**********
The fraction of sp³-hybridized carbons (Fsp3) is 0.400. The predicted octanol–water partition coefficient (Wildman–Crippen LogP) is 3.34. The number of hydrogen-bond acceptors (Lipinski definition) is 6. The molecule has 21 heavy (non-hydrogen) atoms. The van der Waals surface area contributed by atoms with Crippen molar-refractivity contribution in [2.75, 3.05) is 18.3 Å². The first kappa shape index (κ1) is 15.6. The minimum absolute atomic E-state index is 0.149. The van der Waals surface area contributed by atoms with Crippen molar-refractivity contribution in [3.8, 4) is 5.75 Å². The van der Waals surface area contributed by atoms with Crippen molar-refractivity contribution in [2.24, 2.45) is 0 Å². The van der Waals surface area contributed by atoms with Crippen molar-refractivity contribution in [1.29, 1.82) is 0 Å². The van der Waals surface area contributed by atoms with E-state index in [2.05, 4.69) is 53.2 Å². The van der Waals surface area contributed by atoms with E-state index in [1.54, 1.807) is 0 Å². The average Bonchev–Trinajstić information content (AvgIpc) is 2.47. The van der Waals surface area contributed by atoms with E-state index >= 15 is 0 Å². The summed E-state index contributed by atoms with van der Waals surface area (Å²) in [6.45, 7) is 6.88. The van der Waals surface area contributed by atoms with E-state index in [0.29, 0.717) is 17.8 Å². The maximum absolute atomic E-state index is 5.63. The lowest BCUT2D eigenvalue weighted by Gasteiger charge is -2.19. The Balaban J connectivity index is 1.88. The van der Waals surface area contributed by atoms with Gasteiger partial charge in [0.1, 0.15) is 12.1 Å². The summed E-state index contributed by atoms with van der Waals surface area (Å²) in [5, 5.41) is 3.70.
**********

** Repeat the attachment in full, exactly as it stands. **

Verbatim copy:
The fraction of sp³-hybridized carbons (Fsp3) is 0.400. The predicted octanol–water partition coefficient (Wildman–Crippen LogP) is 3.34. The number of hydrogen-bond acceptors (Lipinski definition) is 6. The molecule has 21 heavy (non-hydrogen) atoms. The van der Waals surface area contributed by atoms with Crippen molar-refractivity contribution in [2.75, 3.05) is 18.3 Å². The first kappa shape index (κ1) is 15.6. The minimum absolute atomic E-state index is 0.149. The van der Waals surface area contributed by atoms with Crippen molar-refractivity contribution in [3.8, 4) is 5.75 Å². The van der Waals surface area contributed by atoms with Crippen molar-refractivity contribution in [2.24, 2.45) is 0 Å². The van der Waals surface area contributed by atoms with Crippen molar-refractivity contribution in [1.29, 1.82) is 0 Å². The van der Waals surface area contributed by atoms with E-state index in [2.05, 4.69) is 53.2 Å². The van der Waals surface area contributed by atoms with E-state index in [1.54, 1.807) is 0 Å². The average Bonchev–Trinajstić information content (AvgIpc) is 2.47. The van der Waals surface area contributed by atoms with E-state index >= 15 is 0 Å². The summed E-state index contributed by atoms with van der Waals surface area (Å²) in [6.45, 7) is 6.88. The van der Waals surface area contributed by atoms with E-state index in [0.29, 0.717) is 17.8 Å². The maximum absolute atomic E-state index is 5.63. The lowest BCUT2D eigenvalue weighted by Gasteiger charge is -2.19. The Balaban J connectivity index is 1.88. The van der Waals surface area contributed by atoms with Gasteiger partial charge in [0.1, 0.15) is 12.1 Å². The summed E-state index contributed by atoms with van der Waals surface area (Å²) in [5, 5.41) is 3.70.